Bitbucket Pipelines is an integrated CI/CD service, built into Bitbucket. It allows you to automatically build, test and even deploy your code, based on a configuration file in your repository. Essentially, we create containers in the cloud for you. Inside these containers you can run commands (like you might on a local machine) but with all the advantages of a fresh system, custom configured for your needs.

To set up Pipelines you need to create and configure the bitbucket-pipelines.yml file in the root directory of your repository. This file is your build configuration, and using configuration-as-code means it is versioned and always in sync with the rest of your code.

The bitbucket-pipelines.yml file holds all the build configurations for your repository. YAML is a file format that is easy to read, but writing it requires care. Indenting must use spaces, as tab characters are not allowed.

There is a lot you can configure in the bitbucket-pipelines.yml file, but at its most basic the required keywords are:

pipelines: contains all your pipeline definitions.

defaultcontains the steps that run on every push.

step: each step starts a new Docker container with a clone of your repository, then runs the contents of your script section.

script: a list of commands that are executed in sequence.

Step 1: Choose a language template

Pipelines can build and test anything that can run on Linux as we run your builds in Docker containers. We've provided templates in Bitbucket to help you get started with popular languages and platforms: PHP, JavaScript/Node.js (npm), Java (Maven/Gradle), Python, Ruby, C#, C++ (make) and more.

image showing pipelines navigation

  1. Select Pipelines from the left hand navigation bar.
  2. Select the language template you'd like to use. 

Don't see your language? Don't worry, there is always the Other option in the More menu if you can't see what you need. This uses our default Docker image that contains many popular build tools, and you can add your own using apt-get commands in your script.

Step 2: Configure your pipelines

You'll need to edit the bitbucket-pipelines.yml file to include the commands required to build your software. You can also use pipes, found in the right hand side of the editor, to quickly add in popular configurations.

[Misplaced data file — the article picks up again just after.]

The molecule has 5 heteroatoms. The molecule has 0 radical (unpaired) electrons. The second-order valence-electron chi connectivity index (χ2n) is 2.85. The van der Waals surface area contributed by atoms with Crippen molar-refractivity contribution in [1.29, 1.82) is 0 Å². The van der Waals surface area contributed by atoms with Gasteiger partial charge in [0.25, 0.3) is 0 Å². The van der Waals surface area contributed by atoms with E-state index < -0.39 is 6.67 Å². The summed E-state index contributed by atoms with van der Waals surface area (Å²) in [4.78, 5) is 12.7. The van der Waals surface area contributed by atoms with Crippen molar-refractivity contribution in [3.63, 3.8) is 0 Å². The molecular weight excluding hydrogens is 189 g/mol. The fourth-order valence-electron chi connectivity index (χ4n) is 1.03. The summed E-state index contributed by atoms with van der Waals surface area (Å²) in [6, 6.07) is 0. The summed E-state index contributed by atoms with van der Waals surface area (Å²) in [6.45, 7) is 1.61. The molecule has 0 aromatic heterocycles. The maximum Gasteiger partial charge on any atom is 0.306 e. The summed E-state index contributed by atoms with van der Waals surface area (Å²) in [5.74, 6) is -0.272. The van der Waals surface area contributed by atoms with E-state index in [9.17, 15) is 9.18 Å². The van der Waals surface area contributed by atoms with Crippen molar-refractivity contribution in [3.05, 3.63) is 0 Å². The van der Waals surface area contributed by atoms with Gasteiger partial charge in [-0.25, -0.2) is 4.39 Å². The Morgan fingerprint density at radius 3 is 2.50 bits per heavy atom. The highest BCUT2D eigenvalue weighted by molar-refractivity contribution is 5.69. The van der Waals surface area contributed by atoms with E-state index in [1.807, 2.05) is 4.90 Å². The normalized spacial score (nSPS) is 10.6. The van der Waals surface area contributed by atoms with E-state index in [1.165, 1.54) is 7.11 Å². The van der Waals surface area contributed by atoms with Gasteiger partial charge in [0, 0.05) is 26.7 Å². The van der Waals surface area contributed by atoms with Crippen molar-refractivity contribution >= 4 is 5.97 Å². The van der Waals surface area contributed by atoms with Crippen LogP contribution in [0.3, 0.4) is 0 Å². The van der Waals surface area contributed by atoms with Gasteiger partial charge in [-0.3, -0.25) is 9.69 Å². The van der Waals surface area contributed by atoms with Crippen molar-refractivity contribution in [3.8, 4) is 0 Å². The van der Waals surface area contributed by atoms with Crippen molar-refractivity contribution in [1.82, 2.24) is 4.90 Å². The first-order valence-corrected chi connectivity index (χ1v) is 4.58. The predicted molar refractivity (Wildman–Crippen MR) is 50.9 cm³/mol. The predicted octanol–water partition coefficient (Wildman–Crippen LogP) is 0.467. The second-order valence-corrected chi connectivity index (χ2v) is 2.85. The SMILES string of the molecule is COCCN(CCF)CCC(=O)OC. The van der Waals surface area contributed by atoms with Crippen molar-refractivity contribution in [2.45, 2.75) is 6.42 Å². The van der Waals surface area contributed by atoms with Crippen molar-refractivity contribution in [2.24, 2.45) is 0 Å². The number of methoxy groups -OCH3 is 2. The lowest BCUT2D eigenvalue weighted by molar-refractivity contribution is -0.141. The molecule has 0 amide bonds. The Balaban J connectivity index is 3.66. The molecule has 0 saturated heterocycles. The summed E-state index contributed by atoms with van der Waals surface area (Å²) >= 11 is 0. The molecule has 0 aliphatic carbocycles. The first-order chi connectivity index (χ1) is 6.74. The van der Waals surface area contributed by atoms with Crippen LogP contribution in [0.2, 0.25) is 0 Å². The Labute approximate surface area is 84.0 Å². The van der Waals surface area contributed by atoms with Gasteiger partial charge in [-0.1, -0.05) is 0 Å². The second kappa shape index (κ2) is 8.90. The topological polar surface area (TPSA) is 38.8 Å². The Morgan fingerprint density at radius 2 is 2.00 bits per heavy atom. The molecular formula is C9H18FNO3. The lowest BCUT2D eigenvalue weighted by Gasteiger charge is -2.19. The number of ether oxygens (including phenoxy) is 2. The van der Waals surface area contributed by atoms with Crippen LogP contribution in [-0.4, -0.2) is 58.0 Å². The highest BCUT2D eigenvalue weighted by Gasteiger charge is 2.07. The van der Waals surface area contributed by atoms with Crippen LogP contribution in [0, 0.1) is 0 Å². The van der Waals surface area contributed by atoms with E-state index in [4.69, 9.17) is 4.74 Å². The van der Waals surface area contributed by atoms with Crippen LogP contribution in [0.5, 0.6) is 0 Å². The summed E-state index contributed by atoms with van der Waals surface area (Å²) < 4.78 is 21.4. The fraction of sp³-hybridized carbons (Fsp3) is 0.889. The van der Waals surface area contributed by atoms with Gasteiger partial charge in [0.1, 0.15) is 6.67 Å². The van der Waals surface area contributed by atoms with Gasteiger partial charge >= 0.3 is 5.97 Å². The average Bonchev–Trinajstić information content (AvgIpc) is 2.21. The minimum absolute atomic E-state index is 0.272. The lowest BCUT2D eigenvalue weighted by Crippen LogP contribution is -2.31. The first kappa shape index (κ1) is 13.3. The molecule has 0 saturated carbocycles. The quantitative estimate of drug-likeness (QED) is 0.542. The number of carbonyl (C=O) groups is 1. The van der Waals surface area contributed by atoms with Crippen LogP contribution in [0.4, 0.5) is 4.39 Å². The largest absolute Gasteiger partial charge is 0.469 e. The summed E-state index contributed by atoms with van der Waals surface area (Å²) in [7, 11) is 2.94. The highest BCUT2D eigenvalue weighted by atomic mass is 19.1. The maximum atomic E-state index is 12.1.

Picture of the editor

  1. Use the editor to customize the file to suit your needs. There are some basic examples below.

    Browse some example configurations

    Here's a very basic configuration that runs a command to check the version of python in the container:

        - step:
              - python --version

    You can replace the contents of the script section with the commands you use to build and test. If you have quite a few commands to run, you might like to put them in a separate script file, and call that within your step. Also, if your test reports end up in an expected directory, you'll see the output of any failed tests in the logs.

    After you've built and tested your code, you might want another step which deploys your build to a staging environment. We'll make it manually triggered, so you can deploy at the click of a button on the Pipelines page:

        - step:
            name: Build and test
              - python
        - step:
            name: Deploy to staging
            trigger: manual
            deployment: staging
              - python

    We also have more information on how to configure this file.

  2. Select Commit file when you are happy with your edit and ready to run your first Pipeline.

You've now created your default pipeline. Wahoo! 

Pipelines will now automatically trigger whenever you push changes to your repository, running the default pipeline.

To get the most out of pipelines, you can add more to the bitbucket-pipelines.yml file. For example, you can define which Docker image you'd like to use for your build, create build configurations for specific branches, tags, and bookmarks, make sure any test reports are displayed or define which artifacts you'd like to pass between steps.

What's next?

Now that you've got the basics, have a look at how you can view your pipelines.